9.34 The extent of secondary production (products primary to another industry) depends on the range of products produced by individual establishments and on whether the establishments are grouped into a large number of narrowly defined industries or a smaller number of broadly defined industries. With narrowly defined industries, a large proportion of some products will be produced by industries to which the products are not primary. This tends to conflict with all the homogeneity requirements and, most seriously, it conflicts with the non-substitution requirement. Where significant proportions of a product are produced by a number of industries there can be easy substitution between that product produced by one industry and the same product produced by another industry. There is then a very weak link between the demand for that product and the output of a single industry. Thus, given basic statistics of establishments classified to narrowly defined industries, combining some of these industries will improve homogeneity in one important respect. There is a limit, though, because the improvement may be offset by a more heterogeneous product mix. Also, provision should be made, if possible, for users wishing to undertake detailed product or industrial analyses.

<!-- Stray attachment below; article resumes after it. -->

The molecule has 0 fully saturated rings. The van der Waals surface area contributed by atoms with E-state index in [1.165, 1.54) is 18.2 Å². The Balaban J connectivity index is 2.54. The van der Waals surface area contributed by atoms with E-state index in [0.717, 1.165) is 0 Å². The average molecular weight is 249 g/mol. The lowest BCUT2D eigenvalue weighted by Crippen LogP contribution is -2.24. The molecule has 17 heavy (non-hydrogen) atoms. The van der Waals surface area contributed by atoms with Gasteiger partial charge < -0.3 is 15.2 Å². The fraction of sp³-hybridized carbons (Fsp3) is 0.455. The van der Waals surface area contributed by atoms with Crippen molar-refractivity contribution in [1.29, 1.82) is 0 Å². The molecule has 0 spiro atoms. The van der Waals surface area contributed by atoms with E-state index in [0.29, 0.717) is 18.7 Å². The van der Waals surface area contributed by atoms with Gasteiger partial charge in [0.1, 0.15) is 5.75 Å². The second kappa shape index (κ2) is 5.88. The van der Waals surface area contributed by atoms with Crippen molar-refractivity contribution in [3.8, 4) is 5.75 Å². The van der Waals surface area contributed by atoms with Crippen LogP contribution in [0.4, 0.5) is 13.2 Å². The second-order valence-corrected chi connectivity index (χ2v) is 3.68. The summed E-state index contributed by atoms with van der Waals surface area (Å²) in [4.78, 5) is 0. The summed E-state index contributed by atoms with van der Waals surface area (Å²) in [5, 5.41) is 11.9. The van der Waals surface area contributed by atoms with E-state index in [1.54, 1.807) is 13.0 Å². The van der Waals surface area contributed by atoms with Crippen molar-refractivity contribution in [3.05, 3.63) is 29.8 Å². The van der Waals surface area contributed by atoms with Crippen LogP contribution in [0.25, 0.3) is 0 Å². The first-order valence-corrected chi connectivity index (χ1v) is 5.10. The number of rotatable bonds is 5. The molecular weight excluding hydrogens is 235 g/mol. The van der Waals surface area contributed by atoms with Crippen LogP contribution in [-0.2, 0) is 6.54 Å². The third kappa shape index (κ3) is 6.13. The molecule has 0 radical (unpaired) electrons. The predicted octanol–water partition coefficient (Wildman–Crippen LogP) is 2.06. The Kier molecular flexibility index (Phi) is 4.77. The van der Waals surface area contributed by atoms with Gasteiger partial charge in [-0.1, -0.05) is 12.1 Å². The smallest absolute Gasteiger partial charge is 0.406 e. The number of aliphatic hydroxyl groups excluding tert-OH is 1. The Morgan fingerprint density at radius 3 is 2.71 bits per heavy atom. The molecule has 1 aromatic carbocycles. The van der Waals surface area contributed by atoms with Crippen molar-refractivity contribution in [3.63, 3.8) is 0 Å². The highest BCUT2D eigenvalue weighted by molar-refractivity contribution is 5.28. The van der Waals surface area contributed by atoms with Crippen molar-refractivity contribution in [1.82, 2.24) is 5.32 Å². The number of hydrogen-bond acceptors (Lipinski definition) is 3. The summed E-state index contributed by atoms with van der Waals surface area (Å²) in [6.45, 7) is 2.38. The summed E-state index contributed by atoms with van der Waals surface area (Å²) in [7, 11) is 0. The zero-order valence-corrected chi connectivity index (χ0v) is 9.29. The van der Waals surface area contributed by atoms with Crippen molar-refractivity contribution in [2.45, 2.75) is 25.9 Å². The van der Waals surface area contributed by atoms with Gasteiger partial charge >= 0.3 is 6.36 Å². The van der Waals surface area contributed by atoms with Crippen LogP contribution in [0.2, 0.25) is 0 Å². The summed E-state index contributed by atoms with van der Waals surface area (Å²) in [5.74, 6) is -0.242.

9.35 As well as conceptual considerations, the choice of sectors is influenced by the nature of the statistical data available. Thus, detailed information on sales or output is normally available for products, but information on costs or inputs may not be available. The total value of inputs used by an establishment or enterprise is often the only information available. As it is necessary to relate inputs to outputs, the statistical data normally available have to be arranged to bring out this relationship.
9.36 Product-by-product tables are theoretically more appropriate than industry-by-industry tables for some analytical purposes, but the differences between these types of tables arise only because of secondary production and depend on the extent of this production. If there is a significant amount of secondary production, the use of industry-by-industry tables for product analyses will produce less accurate results. However, if the extent of secondary production is small to start with, or if it has been possible to minimise it by appropriate sectoring and redefinition of industries (i.e. transferring some activity attributed to an industry to another, more appropriate, industry), the results obtained by using an industry-by-industry table may differ only slightly from the results which would have been obtained if a product-by-product table had been used instead.